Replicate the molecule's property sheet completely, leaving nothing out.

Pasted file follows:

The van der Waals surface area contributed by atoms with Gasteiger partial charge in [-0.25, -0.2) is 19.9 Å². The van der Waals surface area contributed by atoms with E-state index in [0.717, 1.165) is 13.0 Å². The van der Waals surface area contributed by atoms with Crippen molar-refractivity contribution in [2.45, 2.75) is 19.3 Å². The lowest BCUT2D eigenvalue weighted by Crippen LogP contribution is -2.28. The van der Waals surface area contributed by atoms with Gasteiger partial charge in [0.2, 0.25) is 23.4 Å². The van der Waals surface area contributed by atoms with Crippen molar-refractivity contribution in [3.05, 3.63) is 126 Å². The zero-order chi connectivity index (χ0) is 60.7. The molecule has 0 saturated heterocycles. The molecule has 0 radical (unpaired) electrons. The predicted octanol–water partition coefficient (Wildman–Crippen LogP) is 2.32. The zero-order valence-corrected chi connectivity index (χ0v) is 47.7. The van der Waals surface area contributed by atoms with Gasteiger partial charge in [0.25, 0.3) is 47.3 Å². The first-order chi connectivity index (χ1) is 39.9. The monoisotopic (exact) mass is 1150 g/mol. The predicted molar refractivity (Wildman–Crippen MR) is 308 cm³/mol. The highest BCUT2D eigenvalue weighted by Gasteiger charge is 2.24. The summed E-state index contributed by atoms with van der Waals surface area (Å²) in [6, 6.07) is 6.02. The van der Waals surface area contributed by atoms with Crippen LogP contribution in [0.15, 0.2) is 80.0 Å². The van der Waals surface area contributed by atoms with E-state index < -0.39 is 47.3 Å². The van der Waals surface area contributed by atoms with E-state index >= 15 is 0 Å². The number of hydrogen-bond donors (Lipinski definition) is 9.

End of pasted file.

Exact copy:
The van der Waals surface area contributed by atoms with Gasteiger partial charge in [-0.25, -0.2) is 19.9 Å². The van der Waals surface area contributed by atoms with E-state index in [0.717, 1.165) is 13.0 Å². The van der Waals surface area contributed by atoms with Crippen molar-refractivity contribution in [2.45, 2.75) is 19.3 Å². The lowest BCUT2D eigenvalue weighted by Crippen LogP contribution is -2.28. The van der Waals surface area contributed by atoms with Gasteiger partial charge in [0.2, 0.25) is 23.4 Å². The van der Waals surface area contributed by atoms with Crippen molar-refractivity contribution in [3.05, 3.63) is 126 Å². The zero-order chi connectivity index (χ0) is 60.7. The molecule has 0 saturated heterocycles. The molecule has 0 radical (unpaired) electrons. The predicted octanol–water partition coefficient (Wildman–Crippen LogP) is 2.32. The zero-order valence-corrected chi connectivity index (χ0v) is 47.7. The van der Waals surface area contributed by atoms with Gasteiger partial charge in [0.25, 0.3) is 47.3 Å². The first-order chi connectivity index (χ1) is 39.9. The monoisotopic (exact) mass is 1150 g/mol. The predicted molar refractivity (Wildman–Crippen MR) is 308 cm³/mol. The highest BCUT2D eigenvalue weighted by Gasteiger charge is 2.24. The summed E-state index contributed by atoms with van der Waals surface area (Å²) in [6, 6.07) is 6.02. The van der Waals surface area contributed by atoms with Crippen LogP contribution in [0.15, 0.2) is 80.0 Å². The van der Waals surface area contributed by atoms with E-state index < -0.39 is 47.3 Å². The van der Waals surface area contributed by atoms with E-state index >= 15 is 0 Å². The number of hydrogen-bond donors (Lipinski definition) is 9.